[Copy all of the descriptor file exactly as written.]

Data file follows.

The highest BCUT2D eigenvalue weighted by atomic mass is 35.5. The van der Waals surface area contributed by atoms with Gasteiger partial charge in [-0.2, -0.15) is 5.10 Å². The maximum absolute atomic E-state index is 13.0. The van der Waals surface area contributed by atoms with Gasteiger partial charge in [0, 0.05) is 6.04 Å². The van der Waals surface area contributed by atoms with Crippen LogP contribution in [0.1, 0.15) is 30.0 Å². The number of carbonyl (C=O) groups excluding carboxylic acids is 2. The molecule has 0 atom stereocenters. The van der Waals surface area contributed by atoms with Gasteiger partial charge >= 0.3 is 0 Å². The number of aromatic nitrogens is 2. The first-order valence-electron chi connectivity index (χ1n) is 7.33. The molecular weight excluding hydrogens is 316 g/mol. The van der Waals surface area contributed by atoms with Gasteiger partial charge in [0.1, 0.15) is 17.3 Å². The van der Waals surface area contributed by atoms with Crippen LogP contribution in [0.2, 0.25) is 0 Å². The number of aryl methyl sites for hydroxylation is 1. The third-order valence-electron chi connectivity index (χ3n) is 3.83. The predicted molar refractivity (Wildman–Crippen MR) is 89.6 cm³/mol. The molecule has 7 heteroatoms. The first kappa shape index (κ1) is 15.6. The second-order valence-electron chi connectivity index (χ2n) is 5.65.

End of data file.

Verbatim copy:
The highest BCUT2D eigenvalue weighted by atomic mass is 35.5. The van der Waals surface area contributed by atoms with Gasteiger partial charge in [-0.2, -0.15) is 5.10 Å². The maximum absolute atomic E-state index is 13.0. The van der Waals surface area contributed by atoms with Gasteiger partial charge in [0, 0.05) is 6.04 Å². The van der Waals surface area contributed by atoms with Crippen LogP contribution in [0.1, 0.15) is 30.0 Å². The number of carbonyl (C=O) groups excluding carboxylic acids is 2. The molecule has 0 atom stereocenters. The van der Waals surface area contributed by atoms with Gasteiger partial charge >= 0.3 is 0 Å². The number of aromatic nitrogens is 2. The first-order valence-electron chi connectivity index (χ1n) is 7.33. The molecular weight excluding hydrogens is 316 g/mol. The van der Waals surface area contributed by atoms with Gasteiger partial charge in [0.1, 0.15) is 17.3 Å². The van der Waals surface area contributed by atoms with Crippen LogP contribution in [0.2, 0.25) is 0 Å². The number of aryl methyl sites for hydroxylation is 1. The third-order valence-electron chi connectivity index (χ3n) is 3.83. The predicted molar refractivity (Wildman–Crippen MR) is 89.6 cm³/mol. The molecule has 7 heteroatoms. The first kappa shape index (κ1) is 15.6. The second-order valence-electron chi connectivity index (χ2n) is 5.65.